Published: Fri, September 21, 2018
Medical | By

California insurance commissioner sues AbbVie over Humira

California insurance commissioner sues AbbVie over Humira

The State of California has demanded a jury trial, and is seeking injunctive relief, assessments of 3 times the amount of each claim for compensation for insurance contracts on Humira, and civil penalties of $10,000 for each fraudulent claim presented to an insurance company. It's global sales topped $18 billion United States in 2017.

AbbVie Inc. generated almost $1.3 billion in tainted health insurance claims for its blockbuster immunosuppressant Humira by paying kickbacks in the form of cash, alcohol, trips and an elaborate network of "nurse ambassadors", California regulators said in a complaint filed Tuesday.

California's insurance commissioner on Tuesday sued AbbVie alleging a kickback scheme created to convince doctors to prescribe the biopharma's top-selling biologic drug Humira over competing medicines.

The suit claims that the ambassadors were incentivized with money, gifts, trips, and additional professional assistance. That figure makes the lawsuit the largest health care fraud case in the state insurance department's history, according to Jones's office.

Over a five-year period, the drug maker offered physicians a familiar menu of tempting items, from cash, meals and drinks, to gifts and trips, along with patient referrals, in hopes they would write more prescriptions for its Humira rheumatoid arthritis treatment, a $12.3 billion seller in the US last year.

Calling the allegations "without merit" in an interview with the Los Angeles Times' James Rufus Koren, AbbVie spokeswoman Adelle Infante defended the company's use of nurses to work with patients. The kickback scheme also included nurses whom the company sent to the homes of patients taking the drug, the lawsuit says.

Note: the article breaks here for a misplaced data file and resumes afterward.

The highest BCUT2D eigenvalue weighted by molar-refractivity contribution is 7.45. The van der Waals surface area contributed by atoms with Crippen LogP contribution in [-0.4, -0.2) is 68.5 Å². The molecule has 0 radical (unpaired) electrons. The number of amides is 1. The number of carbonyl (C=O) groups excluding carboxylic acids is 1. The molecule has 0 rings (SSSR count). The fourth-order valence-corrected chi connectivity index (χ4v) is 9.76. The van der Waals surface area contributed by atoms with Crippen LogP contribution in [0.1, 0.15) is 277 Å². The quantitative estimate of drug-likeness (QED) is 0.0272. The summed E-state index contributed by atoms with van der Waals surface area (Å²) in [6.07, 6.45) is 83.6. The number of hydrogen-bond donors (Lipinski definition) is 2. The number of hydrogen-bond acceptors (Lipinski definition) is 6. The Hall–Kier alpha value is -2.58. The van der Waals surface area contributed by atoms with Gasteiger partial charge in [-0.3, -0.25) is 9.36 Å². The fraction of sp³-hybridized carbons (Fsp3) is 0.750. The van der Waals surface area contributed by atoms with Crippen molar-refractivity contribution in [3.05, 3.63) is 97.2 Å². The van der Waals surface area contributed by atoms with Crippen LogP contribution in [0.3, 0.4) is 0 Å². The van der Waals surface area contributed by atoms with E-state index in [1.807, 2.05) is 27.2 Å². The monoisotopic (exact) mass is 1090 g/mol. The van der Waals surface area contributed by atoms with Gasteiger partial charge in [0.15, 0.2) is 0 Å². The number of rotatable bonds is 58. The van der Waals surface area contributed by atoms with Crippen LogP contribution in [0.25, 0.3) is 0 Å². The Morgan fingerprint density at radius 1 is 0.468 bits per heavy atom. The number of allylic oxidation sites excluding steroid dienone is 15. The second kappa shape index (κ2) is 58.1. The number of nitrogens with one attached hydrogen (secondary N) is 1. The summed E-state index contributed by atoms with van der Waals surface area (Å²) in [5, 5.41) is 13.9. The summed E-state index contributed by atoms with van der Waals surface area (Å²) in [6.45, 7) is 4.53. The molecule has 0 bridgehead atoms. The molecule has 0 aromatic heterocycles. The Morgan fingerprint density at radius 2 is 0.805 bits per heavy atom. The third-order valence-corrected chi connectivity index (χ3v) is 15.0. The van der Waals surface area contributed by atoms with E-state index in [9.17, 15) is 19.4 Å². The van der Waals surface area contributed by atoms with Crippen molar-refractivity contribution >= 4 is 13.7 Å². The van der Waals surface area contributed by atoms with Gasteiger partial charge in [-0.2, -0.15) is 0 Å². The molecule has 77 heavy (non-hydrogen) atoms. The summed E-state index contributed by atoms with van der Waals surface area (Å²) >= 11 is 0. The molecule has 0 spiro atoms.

The allegations of AbbVie's misconduct were brought to the attention of the department by a whistleblower, a registered nurse who was employed as an AbbVie Nurse Ambassador in Florida.

AbbVie said nursing help and other support services that it provides educate and assist patients with their therapy and "in no way replace or interfere with interactions between patients and their health care providers". Beyond ensuring that patients remained on the drug, the nurses allegedly were instructed to report any patient questions or complaints to AbbVie, rather than individual physicians. These nurses trained patients on administering their subcutaneous injections and provided patient care, paperwork help, and other services, all of which alleviated burdens on prescribers' practices in exchange for selecting Humira from a range of available treatments. "These private nurses, paid by AbbVie, attenuate the direct relationship between the patient and their healthcare provider in troubling ways".

Rheumatology, gastroenterology, and dermatology practices generally employ nurses, prior authorization experts, and other staff to provide insurance advice and counseling to patients.

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